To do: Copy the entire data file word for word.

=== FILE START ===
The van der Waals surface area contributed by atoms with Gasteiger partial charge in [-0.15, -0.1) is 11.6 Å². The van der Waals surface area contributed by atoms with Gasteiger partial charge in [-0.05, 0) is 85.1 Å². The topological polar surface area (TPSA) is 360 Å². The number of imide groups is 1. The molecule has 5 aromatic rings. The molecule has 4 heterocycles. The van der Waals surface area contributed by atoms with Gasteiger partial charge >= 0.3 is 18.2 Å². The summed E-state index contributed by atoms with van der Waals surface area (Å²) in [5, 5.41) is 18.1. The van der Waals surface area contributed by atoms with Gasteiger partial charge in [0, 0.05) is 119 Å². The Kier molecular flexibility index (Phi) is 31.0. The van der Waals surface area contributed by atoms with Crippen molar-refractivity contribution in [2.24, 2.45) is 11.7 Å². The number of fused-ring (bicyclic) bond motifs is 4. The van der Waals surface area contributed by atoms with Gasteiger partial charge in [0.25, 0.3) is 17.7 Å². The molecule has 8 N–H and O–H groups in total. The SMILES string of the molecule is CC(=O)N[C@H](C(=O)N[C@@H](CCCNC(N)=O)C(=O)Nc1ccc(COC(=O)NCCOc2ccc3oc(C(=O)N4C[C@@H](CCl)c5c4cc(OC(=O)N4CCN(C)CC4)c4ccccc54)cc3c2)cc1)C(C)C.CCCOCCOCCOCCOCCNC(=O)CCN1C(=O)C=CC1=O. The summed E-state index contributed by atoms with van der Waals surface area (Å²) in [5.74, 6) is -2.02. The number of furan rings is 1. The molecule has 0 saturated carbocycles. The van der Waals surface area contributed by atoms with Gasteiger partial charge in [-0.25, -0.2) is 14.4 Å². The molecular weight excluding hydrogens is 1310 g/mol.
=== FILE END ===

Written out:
The van der Waals surface area contributed by atoms with Gasteiger partial charge in [-0.15, -0.1) is 11.6 Å². The van der Waals surface area contributed by atoms with Gasteiger partial charge in [-0.05, 0) is 85.1 Å². The topological polar surface area (TPSA) is 360 Å². The number of imide groups is 1. The molecule has 5 aromatic rings. The molecule has 4 heterocycles. The van der Waals surface area contributed by atoms with Gasteiger partial charge >= 0.3 is 18.2 Å². The summed E-state index contributed by atoms with van der Waals surface area (Å²) in [5, 5.41) is 18.1. The van der Waals surface area contributed by atoms with Gasteiger partial charge in [0, 0.05) is 119 Å². The Kier molecular flexibility index (Phi) is 31.0. The van der Waals surface area contributed by atoms with Crippen molar-refractivity contribution in [2.24, 2.45) is 11.7 Å². The number of fused-ring (bicyclic) bond motifs is 4. The van der Waals surface area contributed by atoms with Gasteiger partial charge in [0.25, 0.3) is 17.7 Å². The molecule has 8 N–H and O–H groups in total. The SMILES string of the molecule is CC(=O)N[C@H](C(=O)N[C@@H](CCCNC(N)=O)C(=O)Nc1ccc(COC(=O)NCCOc2ccc3oc(C(=O)N4C[C@@H](CCl)c5c4cc(OC(=O)N4CCN(C)CC4)c4ccccc54)cc3c2)cc1)C(C)C.CCCOCCOCCOCCOCCNC(=O)CCN1C(=O)C=CC1=O. The summed E-state index contributed by atoms with van der Waals surface area (Å²) in [5.74, 6) is -2.02. The number of furan rings is 1. The molecule has 0 saturated carbocycles. The van der Waals surface area contributed by atoms with Gasteiger partial charge in [-0.25, -0.2) is 14.4 Å². The molecular weight excluding hydrogens is 1310 g/mol.